A series of free events taking place next month will raise awareness of Memorial’s world-class research expertise while encouraging more multidisciplinary collaboration among researchers.
Research Week runs May 12-17 and includes a variety of networking opportunities, open houses, interactive sessions and discussions on the St. John’s campus, at the Marine Institute, at Grenfell Campus and at the Labrador Institute Research Station.
‘Culture of collaboration’
Faculty, staff and students are organizing the events under the theme of People and their Environment. A full schedule of events is available online.
“Research Week is being planned almost like a fringe festival, very grassroots in style, with a number of events happening throughout the week that promise to educate and inspire,” said Dr. Neil Bose, vice-president (research).
“Memorial is home to truly outstanding researchers,” he added. “Throughout Research Week, many of these innovative researchers, their accomplishments and the impact of their high-quality research will be highlighted during a variety of events. Strengthening a culture of collaboration among researchers in all disciplines and on each of our campuses is critical for us at Memorial to achieve our true potential and build our international reputation.
“I thank those who are organizing events and invite the community to learn more about Memorial’s extraordinary research.”
Greater focus on research
It’s been more than a quarter of a century since Memorial formed its Office of the Vice-President (Research) to guide the university’s research activities.
When the office was created in 1992, total research income was approximately $30 million per year. Since then, total research income has increased to approximately $100 million per year, with funding coming through competitive processes from the federal government, including the granting councils and the provincial government, as well as the industry and non-profit sectors.
With that funding, Memorial’s faculty and students undertake pure and applied research and creative activity, generating new knowledge and scholarship across a wide array of disciplines.
Over the years, Memorial’s research expertise has broadened to include areas ranging from the environment, genetics, ethnomusicology, ocean technology, coastal communities, social justice and more.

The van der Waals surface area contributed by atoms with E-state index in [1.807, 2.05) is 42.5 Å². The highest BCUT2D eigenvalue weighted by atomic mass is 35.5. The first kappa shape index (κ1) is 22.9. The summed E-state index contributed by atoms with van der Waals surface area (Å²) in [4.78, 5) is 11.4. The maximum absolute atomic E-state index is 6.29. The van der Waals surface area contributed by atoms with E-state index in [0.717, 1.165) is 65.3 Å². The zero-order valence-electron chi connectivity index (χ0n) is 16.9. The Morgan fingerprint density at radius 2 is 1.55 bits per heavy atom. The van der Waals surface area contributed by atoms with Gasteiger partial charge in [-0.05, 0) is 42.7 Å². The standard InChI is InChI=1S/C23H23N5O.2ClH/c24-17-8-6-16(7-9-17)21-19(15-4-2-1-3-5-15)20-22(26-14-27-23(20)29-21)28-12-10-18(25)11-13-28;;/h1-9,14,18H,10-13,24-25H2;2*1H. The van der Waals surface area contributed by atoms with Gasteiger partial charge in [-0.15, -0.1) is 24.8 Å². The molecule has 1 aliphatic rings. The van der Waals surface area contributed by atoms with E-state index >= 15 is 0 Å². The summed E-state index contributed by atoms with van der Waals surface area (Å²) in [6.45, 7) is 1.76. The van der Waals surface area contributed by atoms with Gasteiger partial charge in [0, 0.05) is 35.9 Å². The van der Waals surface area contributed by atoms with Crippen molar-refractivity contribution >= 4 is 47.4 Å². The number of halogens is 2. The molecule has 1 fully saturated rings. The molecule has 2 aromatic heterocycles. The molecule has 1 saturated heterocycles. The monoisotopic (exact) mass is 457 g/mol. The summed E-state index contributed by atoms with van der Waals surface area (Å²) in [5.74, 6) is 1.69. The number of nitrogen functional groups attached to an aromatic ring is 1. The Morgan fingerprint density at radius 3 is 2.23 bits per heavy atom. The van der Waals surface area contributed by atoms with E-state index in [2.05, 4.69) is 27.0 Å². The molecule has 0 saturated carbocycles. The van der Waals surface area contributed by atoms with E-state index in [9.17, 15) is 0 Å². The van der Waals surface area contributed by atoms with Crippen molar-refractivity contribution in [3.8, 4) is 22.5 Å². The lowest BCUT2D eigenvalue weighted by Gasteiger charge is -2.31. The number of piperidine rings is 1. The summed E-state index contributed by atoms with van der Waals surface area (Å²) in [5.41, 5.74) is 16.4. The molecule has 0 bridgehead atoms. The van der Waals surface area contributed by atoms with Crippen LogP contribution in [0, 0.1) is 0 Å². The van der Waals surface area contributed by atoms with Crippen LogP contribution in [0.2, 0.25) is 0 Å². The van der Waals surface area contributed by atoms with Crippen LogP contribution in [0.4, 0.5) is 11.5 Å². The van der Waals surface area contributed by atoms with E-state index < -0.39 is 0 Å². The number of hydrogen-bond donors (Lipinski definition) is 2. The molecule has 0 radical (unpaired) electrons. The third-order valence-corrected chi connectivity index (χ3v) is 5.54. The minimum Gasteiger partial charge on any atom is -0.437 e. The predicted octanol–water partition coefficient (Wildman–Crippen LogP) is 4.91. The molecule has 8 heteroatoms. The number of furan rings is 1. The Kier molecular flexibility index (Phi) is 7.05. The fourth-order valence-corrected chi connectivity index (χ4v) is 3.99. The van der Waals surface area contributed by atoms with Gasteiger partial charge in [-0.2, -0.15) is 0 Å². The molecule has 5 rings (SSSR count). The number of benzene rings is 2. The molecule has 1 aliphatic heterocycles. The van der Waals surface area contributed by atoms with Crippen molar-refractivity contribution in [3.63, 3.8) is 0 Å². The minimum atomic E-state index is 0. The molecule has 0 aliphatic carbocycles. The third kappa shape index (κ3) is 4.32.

Exploring. Learning. Collaborating.
Among planned events are opportunities for researchers to promote their areas of research and build their networks; a panel discussion focused on life-changing diseases and how Memorial researchers are working towards better treatments, therapies and cures; and an introductory media relations session.
There will also be an open house at the North West River Research Station; a climate change session at Grenfell Campus; an opportunity to meet staff from the vice-president (research) portfolio and other research administrators; and a drop-in brown bag lunch with Dr. Bose.
Provincial government officials will get insights into the major Tradition and Transition Among the Labrador Inuit research project through a presentation by Dr. Lisa Rankin, Memorial University research chair in northern Indigenous community archaeology.
Science Rendezvous, a national family-focused free event, is taking place on May 12. A variety of researchers, staff and students are joining other groups to organize hands-on demonstrations and presentations to take place on the St. John’s campus.
And, this year’s Pint of Science Festival – where Memorial researchers discuss their latest work at St. John’s bars and pubs — is taking place May 14, 15 and 16. These events are open to those 19 years of age and older.
Interested in organizing an event?
If units would like to organize an event or session, they are encouraged to email firstname.lastname@example.org with the name of the event; the date, time and location; and a short description of the event no later than April 30 so the details can be added to an online event calendar.